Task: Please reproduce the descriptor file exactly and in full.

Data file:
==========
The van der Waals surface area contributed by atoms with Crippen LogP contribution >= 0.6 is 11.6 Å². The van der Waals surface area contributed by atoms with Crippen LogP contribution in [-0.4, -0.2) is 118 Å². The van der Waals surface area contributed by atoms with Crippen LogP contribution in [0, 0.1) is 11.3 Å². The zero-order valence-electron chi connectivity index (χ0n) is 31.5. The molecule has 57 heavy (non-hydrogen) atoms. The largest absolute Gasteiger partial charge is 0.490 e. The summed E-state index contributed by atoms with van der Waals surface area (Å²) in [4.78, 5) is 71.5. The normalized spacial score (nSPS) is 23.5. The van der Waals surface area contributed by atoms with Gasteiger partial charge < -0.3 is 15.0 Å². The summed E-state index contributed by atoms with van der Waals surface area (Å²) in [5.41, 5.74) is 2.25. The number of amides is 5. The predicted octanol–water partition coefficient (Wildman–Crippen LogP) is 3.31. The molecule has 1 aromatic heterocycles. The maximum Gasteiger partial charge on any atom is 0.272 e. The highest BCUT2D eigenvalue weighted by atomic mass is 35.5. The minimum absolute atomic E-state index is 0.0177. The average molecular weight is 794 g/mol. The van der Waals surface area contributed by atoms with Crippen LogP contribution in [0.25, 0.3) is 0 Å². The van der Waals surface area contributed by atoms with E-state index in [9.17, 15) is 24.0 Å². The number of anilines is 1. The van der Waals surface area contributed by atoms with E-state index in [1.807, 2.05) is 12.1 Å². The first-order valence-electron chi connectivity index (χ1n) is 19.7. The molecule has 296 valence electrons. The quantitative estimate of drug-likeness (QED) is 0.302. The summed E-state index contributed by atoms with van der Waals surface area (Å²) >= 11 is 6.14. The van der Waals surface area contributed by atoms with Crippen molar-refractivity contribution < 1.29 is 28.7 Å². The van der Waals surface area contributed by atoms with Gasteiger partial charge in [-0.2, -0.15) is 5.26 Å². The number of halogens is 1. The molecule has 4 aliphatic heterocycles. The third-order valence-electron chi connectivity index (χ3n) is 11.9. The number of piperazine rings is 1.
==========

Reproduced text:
The van der Waals surface area contributed by atoms with Crippen LogP contribution >= 0.6 is 11.6 Å². The van der Waals surface area contributed by atoms with Crippen LogP contribution in [-0.4, -0.2) is 118 Å². The van der Waals surface area contributed by atoms with Crippen LogP contribution in [0, 0.1) is 11.3 Å². The zero-order valence-electron chi connectivity index (χ0n) is 31.5. The molecule has 57 heavy (non-hydrogen) atoms. The largest absolute Gasteiger partial charge is 0.490 e. The summed E-state index contributed by atoms with van der Waals surface area (Å²) in [4.78, 5) is 71.5. The normalized spacial score (nSPS) is 23.5. The van der Waals surface area contributed by atoms with Gasteiger partial charge < -0.3 is 15.0 Å². The summed E-state index contributed by atoms with van der Waals surface area (Å²) in [5.41, 5.74) is 2.25. The number of amides is 5. The predicted octanol–water partition coefficient (Wildman–Crippen LogP) is 3.31. The molecule has 1 aromatic heterocycles. The maximum Gasteiger partial charge on any atom is 0.272 e. The highest BCUT2D eigenvalue weighted by atomic mass is 35.5. The minimum absolute atomic E-state index is 0.0177. The average molecular weight is 794 g/mol. The van der Waals surface area contributed by atoms with Crippen LogP contribution in [0.25, 0.3) is 0 Å². The van der Waals surface area contributed by atoms with E-state index in [9.17, 15) is 24.0 Å². The number of anilines is 1. The van der Waals surface area contributed by atoms with E-state index in [1.807, 2.05) is 12.1 Å². The first-order valence-electron chi connectivity index (χ1n) is 19.7. The molecule has 296 valence electrons. The quantitative estimate of drug-likeness (QED) is 0.302. The summed E-state index contributed by atoms with van der Waals surface area (Å²) >= 11 is 6.14. The van der Waals surface area contributed by atoms with Crippen molar-refractivity contribution < 1.29 is 28.7 Å². The van der Waals surface area contributed by atoms with Gasteiger partial charge in [-0.2, -0.15) is 5.26 Å². The number of halogens is 1. The molecule has 4 aliphatic heterocycles. The third-order valence-electron chi connectivity index (χ3n) is 11.9. The number of piperazine rings is 1.